Covering the Goulburn and Murray valleys

Great Southern Star set to shine

The birth of the Great Southern Star took another step forward yesterday.

HANNAH DRISCOLL December 5, 2012 4:10am

HRV chief executive John Anderson, Prydes Easifeed state manager David Owen and leading trainer-driver Chris Lang, with Let Me Thru, were present at the announcement regarding the Great Southern Star at Nagambie’s Aldebaran Park yesterday.

The birth of the Great Southern Star took another step forward yesterday.

Harness Racing Victoria announced yesterday Prydes Easifeed was the inaugural naming-rights sponsor for the race.

HRV chief executive John Anderson said it was an important step for the new undertaking, which replaces the abandoned Inter Dominion for trotters.

‘‘HRV was running the Inter Dominion trot virtually every year, so we were not happy with that decision to take the Inter Dominion away,’’ Anderson said.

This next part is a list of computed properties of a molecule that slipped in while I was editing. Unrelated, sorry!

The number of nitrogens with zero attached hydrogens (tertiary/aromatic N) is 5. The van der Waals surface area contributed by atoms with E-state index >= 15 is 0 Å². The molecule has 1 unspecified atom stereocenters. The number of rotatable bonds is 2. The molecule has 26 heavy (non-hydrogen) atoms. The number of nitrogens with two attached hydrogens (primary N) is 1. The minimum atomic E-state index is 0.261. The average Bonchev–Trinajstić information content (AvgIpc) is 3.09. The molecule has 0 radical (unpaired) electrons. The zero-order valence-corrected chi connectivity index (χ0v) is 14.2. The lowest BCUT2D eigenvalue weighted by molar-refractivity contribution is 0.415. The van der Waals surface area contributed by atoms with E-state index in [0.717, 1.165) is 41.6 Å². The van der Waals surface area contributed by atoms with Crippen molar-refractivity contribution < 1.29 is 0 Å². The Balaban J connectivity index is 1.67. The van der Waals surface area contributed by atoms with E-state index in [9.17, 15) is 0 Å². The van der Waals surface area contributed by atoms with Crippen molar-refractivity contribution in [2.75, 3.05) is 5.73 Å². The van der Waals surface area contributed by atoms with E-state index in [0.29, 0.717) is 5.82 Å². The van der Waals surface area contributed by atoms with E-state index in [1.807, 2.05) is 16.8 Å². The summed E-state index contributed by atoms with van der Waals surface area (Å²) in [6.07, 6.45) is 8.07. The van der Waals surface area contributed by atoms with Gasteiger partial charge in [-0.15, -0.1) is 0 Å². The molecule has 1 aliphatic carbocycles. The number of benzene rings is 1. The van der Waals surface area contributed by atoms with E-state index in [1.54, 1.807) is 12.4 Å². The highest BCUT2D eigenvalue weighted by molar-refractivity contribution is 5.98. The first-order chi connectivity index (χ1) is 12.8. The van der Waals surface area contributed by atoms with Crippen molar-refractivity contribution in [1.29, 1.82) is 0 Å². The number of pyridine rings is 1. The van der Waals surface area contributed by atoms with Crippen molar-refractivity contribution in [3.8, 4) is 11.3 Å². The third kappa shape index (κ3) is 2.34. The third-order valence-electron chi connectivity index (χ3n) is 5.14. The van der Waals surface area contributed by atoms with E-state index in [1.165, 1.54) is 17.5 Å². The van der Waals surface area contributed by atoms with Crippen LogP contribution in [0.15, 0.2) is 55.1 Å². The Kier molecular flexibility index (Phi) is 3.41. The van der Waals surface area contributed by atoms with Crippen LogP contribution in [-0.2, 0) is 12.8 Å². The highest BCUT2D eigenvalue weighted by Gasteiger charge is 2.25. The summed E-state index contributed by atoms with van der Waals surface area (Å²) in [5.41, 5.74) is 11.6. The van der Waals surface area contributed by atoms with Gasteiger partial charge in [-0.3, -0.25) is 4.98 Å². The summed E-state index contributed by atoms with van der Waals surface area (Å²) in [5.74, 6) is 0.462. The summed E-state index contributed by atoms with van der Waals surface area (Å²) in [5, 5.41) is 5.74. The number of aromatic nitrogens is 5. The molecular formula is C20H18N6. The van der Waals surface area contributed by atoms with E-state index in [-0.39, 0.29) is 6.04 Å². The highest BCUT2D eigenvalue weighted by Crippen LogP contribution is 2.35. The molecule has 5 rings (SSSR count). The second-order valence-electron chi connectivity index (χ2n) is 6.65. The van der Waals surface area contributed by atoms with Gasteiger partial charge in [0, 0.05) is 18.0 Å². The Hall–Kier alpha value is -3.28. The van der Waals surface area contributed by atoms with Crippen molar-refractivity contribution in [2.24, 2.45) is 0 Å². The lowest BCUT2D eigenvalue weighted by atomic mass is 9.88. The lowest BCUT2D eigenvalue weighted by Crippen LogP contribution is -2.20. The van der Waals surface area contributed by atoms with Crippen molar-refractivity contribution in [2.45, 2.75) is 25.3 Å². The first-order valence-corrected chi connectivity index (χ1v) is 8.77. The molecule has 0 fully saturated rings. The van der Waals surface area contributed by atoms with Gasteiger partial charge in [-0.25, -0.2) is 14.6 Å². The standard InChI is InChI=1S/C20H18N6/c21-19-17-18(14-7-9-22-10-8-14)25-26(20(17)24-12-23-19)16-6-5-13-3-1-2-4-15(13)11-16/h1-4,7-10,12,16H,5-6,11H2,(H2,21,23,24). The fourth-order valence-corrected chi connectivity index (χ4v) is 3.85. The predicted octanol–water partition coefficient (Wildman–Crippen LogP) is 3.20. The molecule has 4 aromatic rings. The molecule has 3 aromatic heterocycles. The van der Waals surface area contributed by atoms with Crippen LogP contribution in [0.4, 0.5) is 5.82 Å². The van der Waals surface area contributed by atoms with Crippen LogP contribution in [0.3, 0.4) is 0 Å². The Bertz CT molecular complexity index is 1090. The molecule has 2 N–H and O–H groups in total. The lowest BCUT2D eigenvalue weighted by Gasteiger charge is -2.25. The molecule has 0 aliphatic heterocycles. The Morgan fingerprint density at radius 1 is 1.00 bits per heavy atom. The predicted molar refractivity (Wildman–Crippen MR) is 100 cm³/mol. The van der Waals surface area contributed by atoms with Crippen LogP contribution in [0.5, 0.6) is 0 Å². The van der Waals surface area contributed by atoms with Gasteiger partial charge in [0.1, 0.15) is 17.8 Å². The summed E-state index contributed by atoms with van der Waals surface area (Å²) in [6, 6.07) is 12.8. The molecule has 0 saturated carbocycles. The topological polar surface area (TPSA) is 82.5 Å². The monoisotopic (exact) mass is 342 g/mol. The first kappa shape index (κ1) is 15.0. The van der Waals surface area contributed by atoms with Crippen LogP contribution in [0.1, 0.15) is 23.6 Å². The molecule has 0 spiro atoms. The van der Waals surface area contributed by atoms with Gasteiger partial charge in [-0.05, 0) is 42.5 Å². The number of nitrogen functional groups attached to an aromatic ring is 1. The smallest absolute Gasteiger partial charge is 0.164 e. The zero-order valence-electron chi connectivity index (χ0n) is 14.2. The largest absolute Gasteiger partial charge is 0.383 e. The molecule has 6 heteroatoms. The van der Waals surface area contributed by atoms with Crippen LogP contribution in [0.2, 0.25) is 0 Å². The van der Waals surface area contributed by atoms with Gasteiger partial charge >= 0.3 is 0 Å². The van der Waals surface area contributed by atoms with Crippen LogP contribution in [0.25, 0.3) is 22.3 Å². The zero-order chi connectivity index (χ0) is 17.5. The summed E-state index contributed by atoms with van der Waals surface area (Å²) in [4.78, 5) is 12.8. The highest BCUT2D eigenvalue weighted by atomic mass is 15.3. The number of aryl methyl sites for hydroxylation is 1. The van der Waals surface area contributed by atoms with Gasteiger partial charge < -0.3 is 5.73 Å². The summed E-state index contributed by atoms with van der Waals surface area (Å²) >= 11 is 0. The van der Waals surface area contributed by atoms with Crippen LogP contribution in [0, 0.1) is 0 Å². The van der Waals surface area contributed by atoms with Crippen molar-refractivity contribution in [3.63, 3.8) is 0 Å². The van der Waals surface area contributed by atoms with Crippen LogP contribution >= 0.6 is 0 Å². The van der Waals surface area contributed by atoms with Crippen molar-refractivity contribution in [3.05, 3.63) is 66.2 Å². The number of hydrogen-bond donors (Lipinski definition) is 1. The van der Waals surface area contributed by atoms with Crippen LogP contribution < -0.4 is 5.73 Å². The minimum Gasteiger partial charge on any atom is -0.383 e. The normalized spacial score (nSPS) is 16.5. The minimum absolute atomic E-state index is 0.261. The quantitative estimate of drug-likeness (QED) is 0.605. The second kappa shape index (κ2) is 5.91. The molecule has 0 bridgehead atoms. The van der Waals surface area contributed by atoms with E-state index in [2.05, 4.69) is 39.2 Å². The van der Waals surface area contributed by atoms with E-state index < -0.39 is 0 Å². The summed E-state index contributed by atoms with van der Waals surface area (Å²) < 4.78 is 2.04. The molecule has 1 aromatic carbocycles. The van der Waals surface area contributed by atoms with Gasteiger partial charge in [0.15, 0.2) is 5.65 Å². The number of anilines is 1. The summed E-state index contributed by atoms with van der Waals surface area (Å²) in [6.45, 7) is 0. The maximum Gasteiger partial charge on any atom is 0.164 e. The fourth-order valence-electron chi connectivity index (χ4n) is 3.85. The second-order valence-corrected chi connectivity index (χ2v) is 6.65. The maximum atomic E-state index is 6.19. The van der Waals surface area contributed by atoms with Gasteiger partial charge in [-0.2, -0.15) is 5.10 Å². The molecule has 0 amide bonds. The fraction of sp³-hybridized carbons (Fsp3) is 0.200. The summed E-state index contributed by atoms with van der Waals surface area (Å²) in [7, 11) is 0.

‘‘We decided to replace it with something bigger and better and try and grow an event all in its own right.’’

The Great Southern Star will be held on March 23 at Tabcorp Park, Melton, with the two Group One heats and final on the same race card.

The concept was modelled on Sweden’s Elitlopp and Anderson said it was to help ‘‘internationalisation of the product’’.

‘‘This concept of two heats into a final on the same night on one program is something that’s unique to a couple of major international race meetings where trotting is prominent,’’ Anderson said.

‘‘We figure this is a way to start a new culture with this type of race and, with the attraction of the stakes money, to attract the best trotters.’’

The Great Southern Star heats are worth $50000 each and the final will be worth $250000 and the hope is for the stakes to grow in coming years.

Several qualifying races for the heats have already been held in Victoria, Queensland and New Zealand and the next is the Group One Bill Collins Trotters Mile at Cranbourne on Saturday.

Anderson said HRV was trying to attract some Scandinavian and US-based entries along the way and was hopeful of gaining one or two for the inaugural race.

‘‘If we are going to internationalise the racing here, the trotting gait is the way to do it because there’s more of them overseas,’’ he said.

‘‘Similarly we’d like some of our horses to go over there and compete in the big races there.’’

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